The Trayvon Martin Story

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Trayvon Tragedy: You're Mad... So Now What?

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Trayvon Martin supporters rally in Times Square while blocking traffic after marching from a rally for Martin in Union Square in Manhattan on July 14, 2013 in New York City.
Photo Credit: Mario Tama/Getty Images

This weekend was a wakeup call. No, scratch that. It was a 5-alarm blaze in the middle of the night that should have sent everyone running to organize, mobilize and work for change. For my generation and those after me, I hope it serves as a notice that we can no longer get away with sitting on the sidelines. Our parents, grandparents and ancestors fought tirelessly for change, and we cannot and will not allow society to be pushed back to a time when a young Black boy can be killed without any repercussions.

Trayvon Martin was on his way home. Trayvon Martin went to a 7-Eleven to get Skittles and an iced tea. Trayvon Martin had just turned 17. And Trayvon Martin died that night for no reason. People are angry, frustrated, upset – and rightfully so. This is a national travesty, a national tragedy and a national disgrace. And the only resolution is a movement supported by young people everywhere. It needs our participation. And since it is our future, we might want to start shaping how we want it to be.

Rev. Al Sharpton, National Action Network (NAN) and I are calling on people to rally in front of their federal courthouses in 100 cities across the country at high noon this Saturday, July 20. The Justice Department began looking into this case last year, but suspended its investigation pending the state’s trial. Now we must urge them to reopen their investigation into whether Trayvon Martin’s civil rights were violated. Together, we will send a collective message that the criminal justice system must be changed so that Black children will not be treated like second-class citizens. Their lives matter; our lives matter. And we need to speak in unison NOW. People like to dismiss rallies and marches by saying things like “They don’t really do anything anymore,” or “There’s no point in 2013 to protest.” Oh, really? Well, it’s grassroots activism that is finally bringing oversight to the NYPD here in the Big Apple. Over 60,000 people marched down Fifth Avenue to Mayor Bloomberg’s home on Father’s Day in 2012 as they protested the discriminatory practice of “stop & frisk.” Tens of thousands also signed petitions. People demonstrated again and again around the city, and throughout the country against racial profiling.  And just a few weeks ago, the NYC Council passed two bills that will both bring in an Inspector General to oversee the NYPD, and also allow for an expansion of the definition of profiling. It’s a victory for civil rights, it’s a victory for the people, and it was brought about by people who sustained a movement.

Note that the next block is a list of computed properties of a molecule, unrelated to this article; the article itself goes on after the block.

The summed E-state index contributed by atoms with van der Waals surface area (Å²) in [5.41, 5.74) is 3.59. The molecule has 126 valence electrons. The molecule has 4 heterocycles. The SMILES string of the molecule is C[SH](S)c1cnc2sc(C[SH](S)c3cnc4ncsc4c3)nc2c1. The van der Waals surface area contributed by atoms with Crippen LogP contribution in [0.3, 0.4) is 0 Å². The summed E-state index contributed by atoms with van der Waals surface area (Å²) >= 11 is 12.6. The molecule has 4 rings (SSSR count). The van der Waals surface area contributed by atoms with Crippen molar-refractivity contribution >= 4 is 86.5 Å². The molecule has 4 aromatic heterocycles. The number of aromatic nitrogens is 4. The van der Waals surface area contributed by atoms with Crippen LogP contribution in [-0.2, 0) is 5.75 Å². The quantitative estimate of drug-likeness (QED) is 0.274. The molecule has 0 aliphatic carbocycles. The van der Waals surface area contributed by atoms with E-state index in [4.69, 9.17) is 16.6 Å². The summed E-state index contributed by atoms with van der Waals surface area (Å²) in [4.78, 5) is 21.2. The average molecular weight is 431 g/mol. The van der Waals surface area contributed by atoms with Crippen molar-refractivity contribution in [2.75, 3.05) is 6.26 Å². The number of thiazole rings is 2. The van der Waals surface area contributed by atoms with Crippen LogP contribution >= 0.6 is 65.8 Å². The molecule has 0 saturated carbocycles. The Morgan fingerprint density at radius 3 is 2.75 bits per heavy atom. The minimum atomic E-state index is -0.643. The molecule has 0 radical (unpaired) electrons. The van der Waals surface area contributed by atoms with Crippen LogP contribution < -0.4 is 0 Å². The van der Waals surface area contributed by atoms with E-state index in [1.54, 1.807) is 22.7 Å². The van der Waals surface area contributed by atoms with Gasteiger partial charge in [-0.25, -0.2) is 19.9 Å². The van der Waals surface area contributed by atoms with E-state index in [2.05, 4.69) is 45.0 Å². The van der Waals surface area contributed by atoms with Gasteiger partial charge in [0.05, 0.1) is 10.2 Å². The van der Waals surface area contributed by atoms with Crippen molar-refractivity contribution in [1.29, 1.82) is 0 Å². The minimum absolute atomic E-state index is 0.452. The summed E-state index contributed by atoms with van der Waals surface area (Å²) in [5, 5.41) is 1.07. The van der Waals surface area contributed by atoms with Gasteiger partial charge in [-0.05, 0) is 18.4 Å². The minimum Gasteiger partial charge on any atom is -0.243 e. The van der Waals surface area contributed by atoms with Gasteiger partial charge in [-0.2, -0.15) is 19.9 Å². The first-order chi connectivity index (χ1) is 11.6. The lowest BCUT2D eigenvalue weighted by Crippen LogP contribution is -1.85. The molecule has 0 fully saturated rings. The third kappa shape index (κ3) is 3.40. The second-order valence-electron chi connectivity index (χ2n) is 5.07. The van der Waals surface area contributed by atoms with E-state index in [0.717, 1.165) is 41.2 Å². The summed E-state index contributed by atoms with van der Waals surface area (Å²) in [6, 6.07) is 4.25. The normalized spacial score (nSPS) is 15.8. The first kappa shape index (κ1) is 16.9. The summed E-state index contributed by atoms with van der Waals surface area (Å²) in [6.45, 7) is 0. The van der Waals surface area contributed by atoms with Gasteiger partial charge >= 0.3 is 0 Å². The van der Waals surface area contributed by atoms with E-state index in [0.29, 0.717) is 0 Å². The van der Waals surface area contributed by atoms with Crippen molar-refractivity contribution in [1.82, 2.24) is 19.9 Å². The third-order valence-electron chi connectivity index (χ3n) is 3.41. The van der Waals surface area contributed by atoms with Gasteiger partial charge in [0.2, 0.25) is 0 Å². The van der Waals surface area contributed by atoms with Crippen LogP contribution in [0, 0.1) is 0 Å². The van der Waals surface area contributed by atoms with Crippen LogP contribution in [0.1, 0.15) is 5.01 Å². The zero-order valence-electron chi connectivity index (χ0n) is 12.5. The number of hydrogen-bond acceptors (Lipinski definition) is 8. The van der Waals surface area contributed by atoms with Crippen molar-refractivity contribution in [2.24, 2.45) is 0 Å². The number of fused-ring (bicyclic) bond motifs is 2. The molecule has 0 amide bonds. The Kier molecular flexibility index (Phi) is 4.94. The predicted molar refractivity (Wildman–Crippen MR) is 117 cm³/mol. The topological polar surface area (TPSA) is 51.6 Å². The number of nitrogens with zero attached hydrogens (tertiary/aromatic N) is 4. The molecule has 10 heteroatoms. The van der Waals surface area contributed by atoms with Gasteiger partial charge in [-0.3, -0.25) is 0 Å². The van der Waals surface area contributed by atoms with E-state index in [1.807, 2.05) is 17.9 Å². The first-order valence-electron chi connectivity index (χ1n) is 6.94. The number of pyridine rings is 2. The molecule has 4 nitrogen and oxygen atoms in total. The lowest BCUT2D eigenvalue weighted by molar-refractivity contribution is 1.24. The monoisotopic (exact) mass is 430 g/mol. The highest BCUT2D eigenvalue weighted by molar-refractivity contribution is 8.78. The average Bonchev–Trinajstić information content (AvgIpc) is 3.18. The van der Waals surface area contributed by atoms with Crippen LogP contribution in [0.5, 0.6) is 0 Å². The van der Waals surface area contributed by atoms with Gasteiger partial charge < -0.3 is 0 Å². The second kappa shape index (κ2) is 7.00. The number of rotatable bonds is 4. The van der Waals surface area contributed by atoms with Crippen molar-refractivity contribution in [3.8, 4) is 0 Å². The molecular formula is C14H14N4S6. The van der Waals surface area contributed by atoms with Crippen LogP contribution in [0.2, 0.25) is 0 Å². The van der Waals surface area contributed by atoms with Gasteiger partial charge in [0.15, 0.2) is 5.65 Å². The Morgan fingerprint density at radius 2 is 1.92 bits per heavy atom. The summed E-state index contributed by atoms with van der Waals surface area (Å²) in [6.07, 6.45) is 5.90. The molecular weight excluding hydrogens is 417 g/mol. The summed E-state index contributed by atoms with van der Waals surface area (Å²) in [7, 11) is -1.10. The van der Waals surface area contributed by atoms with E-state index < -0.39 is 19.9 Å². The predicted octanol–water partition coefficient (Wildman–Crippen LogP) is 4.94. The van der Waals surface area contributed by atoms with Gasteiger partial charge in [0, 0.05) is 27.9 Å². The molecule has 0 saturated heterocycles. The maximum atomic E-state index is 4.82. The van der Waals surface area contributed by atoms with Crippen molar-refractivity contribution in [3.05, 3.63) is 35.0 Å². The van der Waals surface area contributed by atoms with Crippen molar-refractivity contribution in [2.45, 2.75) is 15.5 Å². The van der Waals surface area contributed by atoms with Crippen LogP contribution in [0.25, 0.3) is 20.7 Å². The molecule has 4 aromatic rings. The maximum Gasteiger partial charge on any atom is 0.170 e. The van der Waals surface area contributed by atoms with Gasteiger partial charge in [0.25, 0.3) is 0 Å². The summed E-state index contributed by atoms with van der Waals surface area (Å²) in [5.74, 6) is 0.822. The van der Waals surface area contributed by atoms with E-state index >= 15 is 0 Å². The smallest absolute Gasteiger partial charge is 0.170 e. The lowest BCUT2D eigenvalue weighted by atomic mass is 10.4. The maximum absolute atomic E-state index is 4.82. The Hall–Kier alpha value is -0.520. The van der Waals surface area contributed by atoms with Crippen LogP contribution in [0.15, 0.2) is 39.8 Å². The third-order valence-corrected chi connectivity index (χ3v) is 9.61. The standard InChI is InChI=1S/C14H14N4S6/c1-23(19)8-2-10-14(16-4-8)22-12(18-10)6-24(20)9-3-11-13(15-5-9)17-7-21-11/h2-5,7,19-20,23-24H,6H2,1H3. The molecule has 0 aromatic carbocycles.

Next month, NAN and Martin Luther King III will be holding a massive demonstration with others in Washington, D.C., as we commemorate the 50th anniversary of the March on Washington for Jobs and Freedom. On August 24, folks from around the country will join us for the “National Action to Realize the Dream” rally as we march and protest for voting rights, jobs, quality education and of course civil rights. The injustice we suffered with both the death of Trayvon and the ruling this weekend will be a central theme, as will the Supreme Court’s recent decision to turn back the clock on voter equality. If you’re tired of watching blatant discrimination take place during our time, get to D.C.  If you’re tired of seeing our kids’ lives treated as if they don’t matter, make sure you’re in D.C. And if you’re tired of seeing the raping of our rights happen before our eyes, make sure you get to D.C.

This weekend I struggled with what to tell my 14-year-old son Tarique. Like many parents of color, I’ve warned him of the added dangers young Black men face in this country, like being prejudged, profiled, searched and more. I taught him how to conduct himself around police so that he doesn’t somehow “scare them.” I had to warn him that there are some police officers that will target him just because of the way he walks down the street or stands in front of his own home. But what in the world do I tell him now after young Trayvon’s death, and after the Zimmerman verdict? Do we warn our children that anyone who views them as a threat can do whatever they want? As mothers, parents, sisters and loved ones, all of us need to do something about this miscarriage of justice because it impacts everyone in a very real way. The time for being lazy or making excuses is over. We need to take positive action without delay.

On Sunday, there were multiple protests against the Zimmerman verdict around the country. I am proud to say that they were overwhelmingly peaceful, with people of all racial/ethnic backgrounds rallying together. Now we must continue that momentum. It begins with demonstrations this Saturday in front of federal courthouses as we push for a reopening of the federal investigation.  And it continues as we gather once again on the great lawn of the National Mall just as they gathered 50 years ago when fighting for truth, justice and freedom. That’s the only way we shall overcome.

Tamika Mallory 125
Tamika D. Mallory is the national executive director of the National Action Network, one of the nation’s leading civil rights organizations that was founded by social justice leader and MSNBC host Rev. Al Sharpton.

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